A new climate report released by the World Meteorological Organization, said there is a 50:50 chance of the annual average global temperature temporarily reaching 1.5 degrees Celsius above pre-industrial levels for at least one of the next five years – and the likelihood is increasing with time.
At least one year between 2022 and 2026 has a 93 percent chance of being the warmest on record, displacing 2016 from the top spot.
According to the Global Annual to Decadal Climate Update, released by the United Kingdom’s Met Office, the WMO’s main center for such projections, the possibility of the five-year average for 2022-2026 being greater than the previous five years (2017-2021) is similar to 93 percent.
To create meaningful information for environment and climate decision-makers, the yearly update draws on the knowledge of internationally renowned climate scientists and the finest prediction tools from leading climate centers across the world.
Since 2015, when it was close to zero, the likelihood of momentarily topping 1.5°C has slowly increased. Between 2017 and 2021, there was a 10% possibility of exceeding the target. For the years 2022-2026, that likelihood has climbed to about 50%.
“With a high degree of scientific competence, our analysis reveals that we are coming significantly closer to temporarily meeting the lower objective of the Paris Climate Agreement,”said WMO Secretary-General Prof. Petteri Taalas.
“This study shows – with a high level of scientific skill – that we are getting measurably closer to temporarily reaching the lower target of the Paris Agreement on Climate Change. The 1.5°C figure is not some random statistic. It is rather an indicator of the point at which climate impacts will become increasingly harmful for people and indeed the entire planet.”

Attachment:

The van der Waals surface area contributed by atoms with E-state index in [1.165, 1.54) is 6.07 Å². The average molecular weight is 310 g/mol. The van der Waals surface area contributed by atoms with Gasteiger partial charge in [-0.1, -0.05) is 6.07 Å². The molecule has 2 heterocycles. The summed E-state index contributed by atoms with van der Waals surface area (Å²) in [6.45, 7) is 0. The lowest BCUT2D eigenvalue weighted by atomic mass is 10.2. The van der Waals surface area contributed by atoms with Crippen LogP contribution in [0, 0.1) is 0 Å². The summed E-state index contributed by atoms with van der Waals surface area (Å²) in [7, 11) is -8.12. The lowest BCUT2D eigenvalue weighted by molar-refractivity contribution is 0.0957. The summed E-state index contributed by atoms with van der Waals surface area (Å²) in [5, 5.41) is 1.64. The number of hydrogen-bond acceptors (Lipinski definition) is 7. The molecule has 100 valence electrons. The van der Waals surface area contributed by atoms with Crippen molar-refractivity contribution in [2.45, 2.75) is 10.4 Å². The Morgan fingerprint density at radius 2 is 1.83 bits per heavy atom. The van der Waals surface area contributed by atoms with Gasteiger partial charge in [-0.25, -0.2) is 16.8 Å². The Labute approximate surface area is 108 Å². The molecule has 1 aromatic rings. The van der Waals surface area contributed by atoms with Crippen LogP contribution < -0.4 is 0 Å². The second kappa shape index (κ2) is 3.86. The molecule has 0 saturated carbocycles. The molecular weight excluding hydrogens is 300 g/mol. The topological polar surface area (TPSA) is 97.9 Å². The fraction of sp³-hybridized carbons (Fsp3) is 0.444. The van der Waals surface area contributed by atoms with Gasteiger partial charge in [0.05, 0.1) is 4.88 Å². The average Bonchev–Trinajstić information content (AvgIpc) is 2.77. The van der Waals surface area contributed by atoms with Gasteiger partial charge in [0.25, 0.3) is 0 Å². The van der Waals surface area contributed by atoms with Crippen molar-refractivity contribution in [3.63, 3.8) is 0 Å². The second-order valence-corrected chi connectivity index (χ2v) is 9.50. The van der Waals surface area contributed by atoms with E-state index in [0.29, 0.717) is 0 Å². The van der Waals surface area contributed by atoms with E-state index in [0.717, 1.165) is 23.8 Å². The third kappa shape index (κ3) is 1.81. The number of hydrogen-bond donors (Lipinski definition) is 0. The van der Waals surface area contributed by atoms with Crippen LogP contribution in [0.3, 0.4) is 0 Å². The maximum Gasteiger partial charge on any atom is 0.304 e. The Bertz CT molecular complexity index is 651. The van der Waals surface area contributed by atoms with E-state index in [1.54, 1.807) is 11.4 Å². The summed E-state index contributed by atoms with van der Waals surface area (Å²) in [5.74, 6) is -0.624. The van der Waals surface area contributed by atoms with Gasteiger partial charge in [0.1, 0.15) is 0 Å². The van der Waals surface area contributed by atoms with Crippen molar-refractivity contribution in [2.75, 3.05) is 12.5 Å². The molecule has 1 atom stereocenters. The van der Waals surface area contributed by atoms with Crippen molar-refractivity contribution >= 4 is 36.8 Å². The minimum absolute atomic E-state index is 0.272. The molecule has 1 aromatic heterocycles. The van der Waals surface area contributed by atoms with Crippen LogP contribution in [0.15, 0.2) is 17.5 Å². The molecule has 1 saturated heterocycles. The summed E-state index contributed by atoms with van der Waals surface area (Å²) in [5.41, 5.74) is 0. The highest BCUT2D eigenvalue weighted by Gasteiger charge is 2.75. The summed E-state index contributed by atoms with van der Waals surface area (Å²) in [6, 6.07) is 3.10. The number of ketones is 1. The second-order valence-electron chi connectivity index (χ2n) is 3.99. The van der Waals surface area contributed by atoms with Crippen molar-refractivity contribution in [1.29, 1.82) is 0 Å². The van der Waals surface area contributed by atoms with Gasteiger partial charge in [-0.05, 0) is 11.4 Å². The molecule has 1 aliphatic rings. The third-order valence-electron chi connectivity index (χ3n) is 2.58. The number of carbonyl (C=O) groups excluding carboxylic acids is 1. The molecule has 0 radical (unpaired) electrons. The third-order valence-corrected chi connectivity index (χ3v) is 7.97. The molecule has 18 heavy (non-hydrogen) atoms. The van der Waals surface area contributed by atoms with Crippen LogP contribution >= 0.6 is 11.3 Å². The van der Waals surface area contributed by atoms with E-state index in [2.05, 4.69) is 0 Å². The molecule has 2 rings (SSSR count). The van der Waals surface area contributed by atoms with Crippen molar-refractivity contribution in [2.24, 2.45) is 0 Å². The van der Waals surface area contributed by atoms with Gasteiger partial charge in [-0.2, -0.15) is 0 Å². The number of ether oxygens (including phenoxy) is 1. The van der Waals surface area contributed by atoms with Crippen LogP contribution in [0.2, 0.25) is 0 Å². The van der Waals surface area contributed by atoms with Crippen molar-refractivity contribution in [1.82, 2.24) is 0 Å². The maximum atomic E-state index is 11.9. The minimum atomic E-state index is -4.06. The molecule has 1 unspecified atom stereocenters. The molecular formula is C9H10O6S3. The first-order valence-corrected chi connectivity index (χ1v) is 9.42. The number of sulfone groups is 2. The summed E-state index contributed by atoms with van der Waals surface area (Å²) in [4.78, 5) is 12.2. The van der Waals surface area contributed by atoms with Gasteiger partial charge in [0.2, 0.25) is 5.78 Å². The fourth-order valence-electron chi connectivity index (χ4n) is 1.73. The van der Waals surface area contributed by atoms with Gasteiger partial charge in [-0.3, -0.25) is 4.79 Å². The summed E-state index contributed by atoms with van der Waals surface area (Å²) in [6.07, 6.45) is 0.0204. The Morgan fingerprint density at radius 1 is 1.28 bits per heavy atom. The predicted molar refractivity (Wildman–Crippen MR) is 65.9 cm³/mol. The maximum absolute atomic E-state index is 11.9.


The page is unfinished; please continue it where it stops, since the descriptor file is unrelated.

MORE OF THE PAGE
“For as long as we continue to emit greenhouse gases, temperatures will continue to rise. And alongside that, our oceans will continue to become warmer and more acidic, sea ice and glaciers will continue to melt, sea level will continue to rise and our weather will become more extreme. Arctic warming is disproportionately high and what happens in the Arctic affects all of us,” said Prof. Taalas.
The Paris Agreement establishes long-term targets to guide all nations in substantially reducing global greenhouse gas emissions in order to keep global warming to 2 degrees Celsius this century, while also pursuing measures to keep it to 1.5 degrees Celsius.
According to the Intergovernmental Panel on Climate Change, climate-related hazards to natural and human systems are higher at 1.5 degrees Celsius than they are now, but lower at 2 degrees Celsius.
Dr Leon Hermanson of the Met Office led the report.He said:
“Our latest climate predictions show that continued global temperature rise will continue, with an even chance that one of the years between 2022 and 2026 will exceed 1.5 °C above pre-industrial levels. A single year of exceedance above 1.5 °C does not mean we have breached the iconic threshold of the Paris Agreement, but it does reveal that we are edging ever closer to a situation where 1.5 °C could be exceeded for an extended period.”
In 2021, the global average temperature was 1.1 °C above the pre-industrial baseline, according to the provisional WMO report on the State of the Global Climate. The final State of the Global Climate report for 2021 will be released on May 18.
Back-to-back La Niña events at the start and end of 2021 also had a cooling effect on global temperatures, but this is only temporary and does not reverse the long-term global warming trend. Any development of an El Niño event would immediately fuel temperatures, as it did in 2016, which is until now the warmest year on record.
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